Much like NASA car, you just cannot see the main attraction without also catching glimpses of the ads.

I think you meant 'Much like NASCAR.' And interestingly enough, NASA does not sponsor any drivers/teams at NASCAR, that I am aware of.

Re:Wow. (5, Insightful)

profplump (309017) | more than 7 years ago | (#17343340)

Except if you took a high resoluiton picture you'd actually have a copy, distinct from the original. A better analogy might be an artist puts their painting in a gallery window, and you open a shop across the street and put in a telescope so people can see the orignal painting, People still have to go *somewhere* to see the painting, and you *haven't* made an unauthorized copy, you just removed the original context (the gallery window) and replaced it with your own shop.

Certainly it's not a nice thing to do, and I'd be angry if someone did it to me, but wouldn't you prefer that the gallery just to put up curtains (or check the referer header)? Do you really want the courts saying it's illegal to use a telescope across the street from any art gallery?

Re:Wow. (1)

russ1337 (938915) | more than 7 years ago | (#17343308)

>>> I think the key concept you are missing is the linking directly to copyrighted material that the owner does not want others to link to.

If the owner is really that scared of someone linking to their content, I say don't fucking post it on the Internet.

Re:Wow. (5, Insightful)

ScentCone (795499) | more than 7 years ago | (#17343098)

Yes, but you miss the larger impact of the ruling, which essentially defines every link on the internet as illegal, so long as the owner of the target site cares to say "boo".

They didn't make anything illegal. This was a civil suit, where one guy was, despite being asked not to, leveraging someone else's material and bandwidth to fatten up his website with owning the content or doing the work or paying the bills. The guy who sued and won had to take an action for this to be stopped by a court, just like any copyright holder would have to in the future... but for now there's a precedent that says (so that everyone can get out of court quicker and spend less on lawyers) "that's some BS, piggybacking on that guy's material and bandwidth, and everyone knows it, so stop now and save us all the same grief in yet another case." Infringing on someone's copyright has always been a no-no. And as usual, it's up to the copyright holder to tell someone to knock it off. This isn't any different. The leech should have just quit while he was ahead, but he's obviously an idiot.

Re:Wow. (1)

n00854180t (866096) | more than 7 years ago | (#17343138)

Depriving someone of their ability to feed, clothe, and/or shelter themselves is a very small step from imprisonment. So the judge might as well have made it illegal.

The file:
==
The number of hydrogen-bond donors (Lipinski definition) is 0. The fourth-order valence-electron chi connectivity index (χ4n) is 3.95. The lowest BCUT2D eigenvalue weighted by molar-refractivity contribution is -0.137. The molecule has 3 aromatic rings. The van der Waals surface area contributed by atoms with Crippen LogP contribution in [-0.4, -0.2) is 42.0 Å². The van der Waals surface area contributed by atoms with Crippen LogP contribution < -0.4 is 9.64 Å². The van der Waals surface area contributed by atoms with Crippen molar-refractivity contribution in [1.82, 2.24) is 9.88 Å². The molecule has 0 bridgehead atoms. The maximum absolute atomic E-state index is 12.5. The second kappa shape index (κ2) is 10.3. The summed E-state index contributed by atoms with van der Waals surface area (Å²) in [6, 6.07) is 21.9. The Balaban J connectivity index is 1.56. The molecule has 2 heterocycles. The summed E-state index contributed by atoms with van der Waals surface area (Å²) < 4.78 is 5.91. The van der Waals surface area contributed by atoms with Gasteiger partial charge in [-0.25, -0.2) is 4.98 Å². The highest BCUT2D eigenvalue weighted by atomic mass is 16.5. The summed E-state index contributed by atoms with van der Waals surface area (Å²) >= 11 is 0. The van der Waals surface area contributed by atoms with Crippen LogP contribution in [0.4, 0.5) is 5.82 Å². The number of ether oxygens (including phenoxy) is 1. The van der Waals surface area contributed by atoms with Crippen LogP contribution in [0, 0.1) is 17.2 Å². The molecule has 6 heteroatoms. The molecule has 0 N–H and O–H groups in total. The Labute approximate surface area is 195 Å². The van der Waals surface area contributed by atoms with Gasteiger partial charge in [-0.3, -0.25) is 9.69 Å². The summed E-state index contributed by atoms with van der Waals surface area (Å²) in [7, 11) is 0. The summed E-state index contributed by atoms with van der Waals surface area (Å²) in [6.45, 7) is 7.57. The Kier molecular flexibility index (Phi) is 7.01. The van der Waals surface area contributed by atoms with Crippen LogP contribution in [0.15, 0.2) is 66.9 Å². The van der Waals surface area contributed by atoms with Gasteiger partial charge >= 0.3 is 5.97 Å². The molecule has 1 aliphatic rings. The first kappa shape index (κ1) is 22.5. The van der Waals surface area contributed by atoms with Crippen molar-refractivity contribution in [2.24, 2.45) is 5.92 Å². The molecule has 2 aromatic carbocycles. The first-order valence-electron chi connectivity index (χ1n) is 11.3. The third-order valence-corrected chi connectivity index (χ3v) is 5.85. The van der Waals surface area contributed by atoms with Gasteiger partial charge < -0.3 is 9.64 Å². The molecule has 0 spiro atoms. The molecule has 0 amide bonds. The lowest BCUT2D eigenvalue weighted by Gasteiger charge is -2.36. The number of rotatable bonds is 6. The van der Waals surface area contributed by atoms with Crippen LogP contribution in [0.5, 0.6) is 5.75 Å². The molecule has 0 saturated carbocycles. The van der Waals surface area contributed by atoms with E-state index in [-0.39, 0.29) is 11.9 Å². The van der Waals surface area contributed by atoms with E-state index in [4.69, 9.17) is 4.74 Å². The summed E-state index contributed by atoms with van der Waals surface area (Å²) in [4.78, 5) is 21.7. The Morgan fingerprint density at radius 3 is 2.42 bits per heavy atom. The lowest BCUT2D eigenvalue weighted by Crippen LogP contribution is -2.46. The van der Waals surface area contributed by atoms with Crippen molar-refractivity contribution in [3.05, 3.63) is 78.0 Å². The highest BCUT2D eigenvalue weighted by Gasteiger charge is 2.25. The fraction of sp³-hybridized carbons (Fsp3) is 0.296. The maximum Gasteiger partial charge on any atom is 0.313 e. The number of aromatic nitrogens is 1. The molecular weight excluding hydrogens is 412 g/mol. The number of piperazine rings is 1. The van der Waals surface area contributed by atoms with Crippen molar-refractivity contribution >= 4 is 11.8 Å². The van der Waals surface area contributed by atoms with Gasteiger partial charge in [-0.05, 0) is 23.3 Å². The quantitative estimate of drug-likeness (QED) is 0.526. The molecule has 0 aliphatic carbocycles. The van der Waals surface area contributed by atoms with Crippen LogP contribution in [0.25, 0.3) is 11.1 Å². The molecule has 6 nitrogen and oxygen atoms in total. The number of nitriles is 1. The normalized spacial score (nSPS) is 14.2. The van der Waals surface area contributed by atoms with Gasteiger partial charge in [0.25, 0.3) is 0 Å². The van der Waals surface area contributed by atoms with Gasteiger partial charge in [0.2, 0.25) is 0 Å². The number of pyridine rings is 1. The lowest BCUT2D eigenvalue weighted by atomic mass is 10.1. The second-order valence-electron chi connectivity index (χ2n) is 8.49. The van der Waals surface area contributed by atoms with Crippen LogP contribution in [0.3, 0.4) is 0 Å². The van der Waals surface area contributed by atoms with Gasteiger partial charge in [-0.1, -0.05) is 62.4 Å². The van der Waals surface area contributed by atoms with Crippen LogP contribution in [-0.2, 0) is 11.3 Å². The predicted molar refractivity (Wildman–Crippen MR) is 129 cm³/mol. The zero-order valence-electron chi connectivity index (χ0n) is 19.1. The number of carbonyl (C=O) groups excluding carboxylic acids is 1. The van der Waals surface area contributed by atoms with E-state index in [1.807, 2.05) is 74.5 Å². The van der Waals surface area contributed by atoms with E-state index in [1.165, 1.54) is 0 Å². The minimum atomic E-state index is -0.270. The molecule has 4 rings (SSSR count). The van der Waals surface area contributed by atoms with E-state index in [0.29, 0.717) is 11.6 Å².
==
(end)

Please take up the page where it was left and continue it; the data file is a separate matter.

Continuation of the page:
Re:Wow. (1)

mrchaotica (681592) | more than 7 years ago | (#17343170)

This was a civil suit, where one guy was, despite being asked not to, leveraging someone else's material and bandwidth to fatten up his website with owning the content or doing the work or paying the bills

Correction: This was a civil suit, where one guy was doing exactly what the World Wide Web was designed to do, who nevertheless lost because the judge was apparently a dumbass!

And as usual, it's up to the copyright holder to tell someone to knock it off.

No, what's usual -- and appropriate -- would be for the copyright holder to take down content he doesn't want other people to see, not whine to the court (using up public resources) to cover for his own stupidity!

Re:Wow. (1)

ScentCone (795499) | more than 7 years ago | (#17343252)

No, what's usual -- and appropriate -- would be for the copyright holder to take down content he doesn't want other people to see, not whine to the court (using up public resources) to cover for his own stupidity!

So, Time Magazine should stop putting its magazines on the shelf because otherwise they can't stop you from taking out your digital camera, making a copy of the cover, and using it on your web site as if the artwork were your own material?

Re:Wow. (5, Informative)

Dr. Zowie (109983) | more than 7 years ago | (#17343032)

No, actually, they pretty much broke the internet. There are well-established ways of preventing linking from outside pages (using cookies, checking referrer: tags, etc.).

A link isn't a copy of the information it links to. A link is instructions for where to find someone else's server that is willing to give you the information. Outlawing links is like outlawing giving directions.

If someone is linking to your site from outside and that annoys you, the solution isn't to take that person to court -- it's to stop serving data to people coming from outside your site. That's 90% of what the referrer: tag is for.

Re:Wow. (2, Insightful)

Kpau (621891) | more than 7 years ago | (#17343204)

A poor defense coupled with an idiot judge who doesn't do his own homework and a moron plaintiff who can't manage their website .... Talk about rolling "1" on a 1d20 3 times in a row... Internet broken, film at 11 - o wait, never mind we can't link to that now....

The Internet is fine (2, Interesting)

ePhil_One (634771) | more than 7 years ago | (#17343232)

No, actually, they pretty much broke the internet. There are well-established ways of preventing linking from outside pages (using cookies, checking referrer: tags, etc.).